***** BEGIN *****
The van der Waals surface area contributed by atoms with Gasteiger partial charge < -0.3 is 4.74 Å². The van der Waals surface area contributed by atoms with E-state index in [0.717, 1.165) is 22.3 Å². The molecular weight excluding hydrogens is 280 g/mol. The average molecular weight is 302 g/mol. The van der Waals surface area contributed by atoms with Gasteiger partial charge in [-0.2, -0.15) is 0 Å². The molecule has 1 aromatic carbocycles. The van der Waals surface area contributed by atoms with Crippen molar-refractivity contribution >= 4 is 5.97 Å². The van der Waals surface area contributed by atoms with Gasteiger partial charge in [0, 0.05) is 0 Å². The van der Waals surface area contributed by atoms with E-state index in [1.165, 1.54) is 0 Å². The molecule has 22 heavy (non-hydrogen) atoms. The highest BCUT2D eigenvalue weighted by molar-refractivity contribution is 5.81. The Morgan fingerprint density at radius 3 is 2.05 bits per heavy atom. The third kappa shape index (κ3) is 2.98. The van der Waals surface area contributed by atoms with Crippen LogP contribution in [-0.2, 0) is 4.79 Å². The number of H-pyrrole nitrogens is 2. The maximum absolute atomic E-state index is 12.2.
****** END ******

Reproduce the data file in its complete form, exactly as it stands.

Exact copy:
The van der Waals surface area contributed by atoms with Gasteiger partial charge < -0.3 is 4.74 Å². The van der Waals surface area contributed by atoms with E-state index in [0.717, 1.165) is 22.3 Å². The molecular weight excluding hydrogens is 280 g/mol. The average molecular weight is 302 g/mol. The van der Waals surface area contributed by atoms with Gasteiger partial charge in [-0.2, -0.15) is 0 Å². The molecule has 1 aromatic carbocycles. The van der Waals surface area contributed by atoms with Crippen molar-refractivity contribution >= 4 is 5.97 Å². The van der Waals surface area contributed by atoms with Gasteiger partial charge in [0, 0.05) is 0 Å². The van der Waals surface area contributed by atoms with E-state index in [1.165, 1.54) is 0 Å². The molecule has 22 heavy (non-hydrogen) atoms. The highest BCUT2D eigenvalue weighted by molar-refractivity contribution is 5.81. The Morgan fingerprint density at radius 3 is 2.05 bits per heavy atom. The third kappa shape index (κ3) is 2.98. The van der Waals surface area contributed by atoms with Crippen LogP contribution in [-0.2, 0) is 4.79 Å². The number of H-pyrrole nitrogens is 2. The maximum absolute atomic E-state index is 12.2.